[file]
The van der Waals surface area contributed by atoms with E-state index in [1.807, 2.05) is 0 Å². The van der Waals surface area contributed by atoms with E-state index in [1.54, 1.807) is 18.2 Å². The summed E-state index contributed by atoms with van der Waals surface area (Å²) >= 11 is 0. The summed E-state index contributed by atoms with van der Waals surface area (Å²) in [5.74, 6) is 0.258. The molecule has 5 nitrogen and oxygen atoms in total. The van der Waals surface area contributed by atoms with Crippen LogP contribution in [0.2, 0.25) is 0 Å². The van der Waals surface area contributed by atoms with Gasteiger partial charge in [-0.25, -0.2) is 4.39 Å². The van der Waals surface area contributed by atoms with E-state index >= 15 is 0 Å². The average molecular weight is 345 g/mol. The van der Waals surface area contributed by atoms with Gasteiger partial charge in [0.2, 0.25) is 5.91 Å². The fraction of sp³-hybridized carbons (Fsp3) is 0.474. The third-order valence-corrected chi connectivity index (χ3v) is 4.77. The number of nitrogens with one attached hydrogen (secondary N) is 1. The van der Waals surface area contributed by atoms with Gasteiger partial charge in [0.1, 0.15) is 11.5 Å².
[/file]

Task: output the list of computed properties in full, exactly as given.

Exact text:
The van der Waals surface area contributed by atoms with E-state index in [1.807, 2.05) is 0 Å². The van der Waals surface area contributed by atoms with E-state index in [1.54, 1.807) is 18.2 Å². The summed E-state index contributed by atoms with van der Waals surface area (Å²) >= 11 is 0. The summed E-state index contributed by atoms with van der Waals surface area (Å²) in [5.74, 6) is 0.258. The molecule has 5 nitrogen and oxygen atoms in total. The van der Waals surface area contributed by atoms with Crippen LogP contribution in [0.2, 0.25) is 0 Å². The van der Waals surface area contributed by atoms with Gasteiger partial charge in [-0.25, -0.2) is 4.39 Å². The van der Waals surface area contributed by atoms with E-state index >= 15 is 0 Å². The average molecular weight is 345 g/mol. The van der Waals surface area contributed by atoms with Gasteiger partial charge in [0.2, 0.25) is 5.91 Å². The fraction of sp³-hybridized carbons (Fsp3) is 0.474. The third-order valence-corrected chi connectivity index (χ3v) is 4.77. The number of nitrogens with one attached hydrogen (secondary N) is 1. The van der Waals surface area contributed by atoms with Gasteiger partial charge in [0.1, 0.15) is 11.5 Å².